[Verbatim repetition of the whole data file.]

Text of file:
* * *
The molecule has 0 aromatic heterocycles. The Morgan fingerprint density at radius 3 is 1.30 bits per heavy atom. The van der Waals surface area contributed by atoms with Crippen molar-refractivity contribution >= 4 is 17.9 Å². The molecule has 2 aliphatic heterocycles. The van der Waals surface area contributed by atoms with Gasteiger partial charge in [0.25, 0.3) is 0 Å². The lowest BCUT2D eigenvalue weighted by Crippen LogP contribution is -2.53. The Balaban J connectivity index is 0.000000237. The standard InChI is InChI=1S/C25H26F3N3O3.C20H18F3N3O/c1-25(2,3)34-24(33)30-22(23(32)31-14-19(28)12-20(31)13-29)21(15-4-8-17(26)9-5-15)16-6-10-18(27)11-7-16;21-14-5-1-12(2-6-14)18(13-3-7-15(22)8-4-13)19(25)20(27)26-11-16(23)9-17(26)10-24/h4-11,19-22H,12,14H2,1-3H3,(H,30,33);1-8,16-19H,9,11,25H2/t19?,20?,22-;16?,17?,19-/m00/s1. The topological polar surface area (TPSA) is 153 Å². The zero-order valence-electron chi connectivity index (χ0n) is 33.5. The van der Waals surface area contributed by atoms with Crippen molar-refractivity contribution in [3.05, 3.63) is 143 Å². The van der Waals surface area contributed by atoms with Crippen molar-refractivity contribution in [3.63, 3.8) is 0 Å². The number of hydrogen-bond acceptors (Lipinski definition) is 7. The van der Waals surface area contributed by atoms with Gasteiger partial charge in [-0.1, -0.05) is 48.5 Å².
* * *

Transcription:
The molecule has 0 aromatic heterocycles. The Morgan fingerprint density at radius 3 is 1.30 bits per heavy atom. The van der Waals surface area contributed by atoms with Crippen molar-refractivity contribution >= 4 is 17.9 Å². The molecule has 2 aliphatic heterocycles. The van der Waals surface area contributed by atoms with Gasteiger partial charge in [0.25, 0.3) is 0 Å². The lowest BCUT2D eigenvalue weighted by Crippen LogP contribution is -2.53. The Balaban J connectivity index is 0.000000237. The standard InChI is InChI=1S/C25H26F3N3O3.C20H18F3N3O/c1-25(2,3)34-24(33)30-22(23(32)31-14-19(28)12-20(31)13-29)21(15-4-8-17(26)9-5-15)16-6-10-18(27)11-7-16;21-14-5-1-12(2-6-14)18(13-3-7-15(22)8-4-13)19(25)20(27)26-11-16(23)9-17(26)10-24/h4-11,19-22H,12,14H2,1-3H3,(H,30,33);1-8,16-19H,9,11,25H2/t19?,20?,22-;16?,17?,19-/m00/s1. The topological polar surface area (TPSA) is 153 Å². The zero-order valence-electron chi connectivity index (χ0n) is 33.5. The van der Waals surface area contributed by atoms with Crippen molar-refractivity contribution in [3.05, 3.63) is 143 Å². The van der Waals surface area contributed by atoms with Crippen molar-refractivity contribution in [3.63, 3.8) is 0 Å². The number of hydrogen-bond acceptors (Lipinski definition) is 7. The van der Waals surface area contributed by atoms with Gasteiger partial charge in [-0.1, -0.05) is 48.5 Å².